Problem with smudge/clean filters #74

Closed
fd opened this Issue Mar 18, 2013 · 14 comments

Comments

Projects
None yet
6 participants
@fd

fd commented Mar 18, 2013

Smudge/clean filters are not applied by git show which causes GitGutter to detect ghost-changes.

@jisaacks

This comment has been minimized.

Show comment Hide comment
@jisaacks

jisaacks Mar 23, 2013

Owner

Can you give some more details please. I personally have never used that feature of git.

Owner

jisaacks commented Mar 23, 2013

Can you give some more details please. I personally have never used that feature of git.

@kofalt

This comment has been minimized.

Show comment Hide comment
@kofalt

kofalt Feb 17, 2016

Hello @jisaacks! I just ran into this today and I can help lend some context.

Git filters allow you to modify files when checking out or committing. You can do a couple cool things with this: store & version an encrypted file alongside your normal source code, for example. I think the Windows Git client uses filters to solve compatibility problems with line endings as well.

Docs are here but the pictures are pretty great:

smudge

clean

Here's a popular python library, edited locally as tabs, without messing up the diff:

# Grab an example repo
git clone https://github.com/kennethreitz/requests.git && cd requests

# Create a filter called "tabspace"
git config filter.tabspace.smudge 'unexpand --tabs=4 --first-only'
git config filter.tabspace.clean  'expand   --tabs=4 --initial'

# Tell git to run the filter on all python files
echo '*.py  filter=tabspace' >> .git/info/attributes

# Bit silly: delete all tracked files & checkout again to trigger the filter
git rm -rf -q .
git reset -q .
git checkout .

# Have a look!
sublime_text requests/cookies.py

You'll see that the smudge filter has been applied and the file is indented with tabs, unlike its upstream variant. Meanwhile, git diff is empty, because the clean filter applies before diffing or comitting.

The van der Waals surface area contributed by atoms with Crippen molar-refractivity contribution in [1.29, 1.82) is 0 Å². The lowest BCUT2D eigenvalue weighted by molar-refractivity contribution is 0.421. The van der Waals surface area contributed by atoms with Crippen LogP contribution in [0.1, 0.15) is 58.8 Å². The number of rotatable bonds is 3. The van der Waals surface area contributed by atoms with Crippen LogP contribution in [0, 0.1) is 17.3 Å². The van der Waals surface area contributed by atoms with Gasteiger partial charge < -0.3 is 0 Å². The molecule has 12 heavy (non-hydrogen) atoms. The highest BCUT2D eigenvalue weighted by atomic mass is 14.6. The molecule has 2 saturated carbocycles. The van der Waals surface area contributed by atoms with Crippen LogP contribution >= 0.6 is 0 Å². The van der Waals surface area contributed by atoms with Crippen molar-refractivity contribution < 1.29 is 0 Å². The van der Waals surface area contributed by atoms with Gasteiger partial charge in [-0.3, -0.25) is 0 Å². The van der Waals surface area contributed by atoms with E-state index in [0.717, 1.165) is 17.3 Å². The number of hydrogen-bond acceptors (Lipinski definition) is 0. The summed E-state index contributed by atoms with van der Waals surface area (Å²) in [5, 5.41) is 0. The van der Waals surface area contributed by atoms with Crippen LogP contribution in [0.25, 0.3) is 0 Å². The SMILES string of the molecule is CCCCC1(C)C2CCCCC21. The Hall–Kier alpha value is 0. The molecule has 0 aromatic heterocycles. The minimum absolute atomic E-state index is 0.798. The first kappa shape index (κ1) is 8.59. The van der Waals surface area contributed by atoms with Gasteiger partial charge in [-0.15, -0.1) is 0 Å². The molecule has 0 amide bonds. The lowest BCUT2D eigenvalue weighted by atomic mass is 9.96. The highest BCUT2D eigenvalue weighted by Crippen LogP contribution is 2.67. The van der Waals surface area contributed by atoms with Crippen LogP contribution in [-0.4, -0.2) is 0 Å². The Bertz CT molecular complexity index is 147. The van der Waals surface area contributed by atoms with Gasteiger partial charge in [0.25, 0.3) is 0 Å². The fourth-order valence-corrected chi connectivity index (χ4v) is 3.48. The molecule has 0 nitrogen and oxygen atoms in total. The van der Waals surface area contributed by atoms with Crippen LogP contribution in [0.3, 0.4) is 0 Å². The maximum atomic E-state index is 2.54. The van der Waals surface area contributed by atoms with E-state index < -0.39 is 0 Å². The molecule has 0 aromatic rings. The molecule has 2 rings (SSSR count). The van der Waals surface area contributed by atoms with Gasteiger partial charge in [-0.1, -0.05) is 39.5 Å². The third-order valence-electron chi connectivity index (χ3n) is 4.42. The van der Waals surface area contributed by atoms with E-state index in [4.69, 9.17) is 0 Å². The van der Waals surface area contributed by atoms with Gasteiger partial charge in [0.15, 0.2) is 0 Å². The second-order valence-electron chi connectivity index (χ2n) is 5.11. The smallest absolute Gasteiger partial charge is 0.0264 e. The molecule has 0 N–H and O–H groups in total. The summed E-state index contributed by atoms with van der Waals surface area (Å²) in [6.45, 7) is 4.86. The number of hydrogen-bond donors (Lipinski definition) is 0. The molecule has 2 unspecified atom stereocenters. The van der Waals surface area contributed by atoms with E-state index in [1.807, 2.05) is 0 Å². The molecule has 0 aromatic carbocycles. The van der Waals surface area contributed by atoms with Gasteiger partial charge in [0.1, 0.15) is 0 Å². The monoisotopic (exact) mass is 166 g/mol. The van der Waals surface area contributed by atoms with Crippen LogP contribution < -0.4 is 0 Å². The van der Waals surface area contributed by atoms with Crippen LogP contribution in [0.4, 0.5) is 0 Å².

You'll also see that GitGutter thinks each line changed by a filter has a diff status:

gutter

I think this is what @fd was getting at - that GitGutter's method for checking the diff (here?) doesn't account for git filters, which leads to erroneous reporting.

I'm not sure of the best approach for a fix - all the information is stored in the standard git config files, so it's possible to smudge manually, but ideally there's a way to ask git to handle it for you.

kofalt commented Feb 17, 2016

Hello @jisaacks! I just ran into this today and I can help lend some context.

Git filters allow you to modify files when checking out or committing. You can do a couple cool things with this: store & version an encrypted file alongside your normal source code, for example. I think the Windows Git client uses filters to solve compatibility problems with line endings as well.

Docs are here but the pictures are pretty great:

smudge

clean

Here's a popular python library, edited locally as tabs, without messing up the diff:

# Grab an example repo
git clone https://github.com/kennethreitz/requests.git && cd requests

# Create a filter called "tabspace"
git config filter.tabspace.smudge 'unexpand --tabs=4 --first-only'
git config filter.tabspace.clean  'expand   --tabs=4 --initial'

# Tell git to run the filter on all python files
echo '*.py  filter=tabspace' >> .git/info/attributes

# Bit silly: delete all tracked files & checkout again to trigger the filter
git rm -rf -q .
git reset -q .
git checkout .

# Have a look!
sublime_text requests/cookies.py

You'll see that the smudge filter has been applied and the file is indented with tabs, unlike its upstream variant. Meanwhile, git diff is empty, because the clean filter applies before diffing or comitting.

You'll also see that GitGutter thinks each line changed by a filter has a diff status:

gutter

I think this is what @fd was getting at - that GitGutter's method for checking the diff (here?) doesn't account for git filters, which leads to erroneous reporting.

I'm not sure of the best approach for a fix - all the information is stored in the standard git config files, so it's possible to smudge manually, but ideally there's a way to ask git to handle it for you.

@jisaacks

This comment has been minimized.

Show comment Hide comment
@jisaacks

jisaacks Feb 18, 2016

Owner

@kofalt that makes sense. Thanks for explaining. You are correct that is where the diff is happening but you may not have noticed that its not actually diff'ing the file or the repo. There is a function called update_buf_file that creates a temp file with the contents of what is in sublime text. There is another function called update_git_file that creates a temp file with the contents of what git has for that file. Then it asks git to diff those 2 temp files. So I am wondering if maybe in the update_git_file function, it can ask for the contents to be smudged, since the contents of the sublime file are already smudged (if I am understanding correctly.)

Owner

jisaacks commented Feb 18, 2016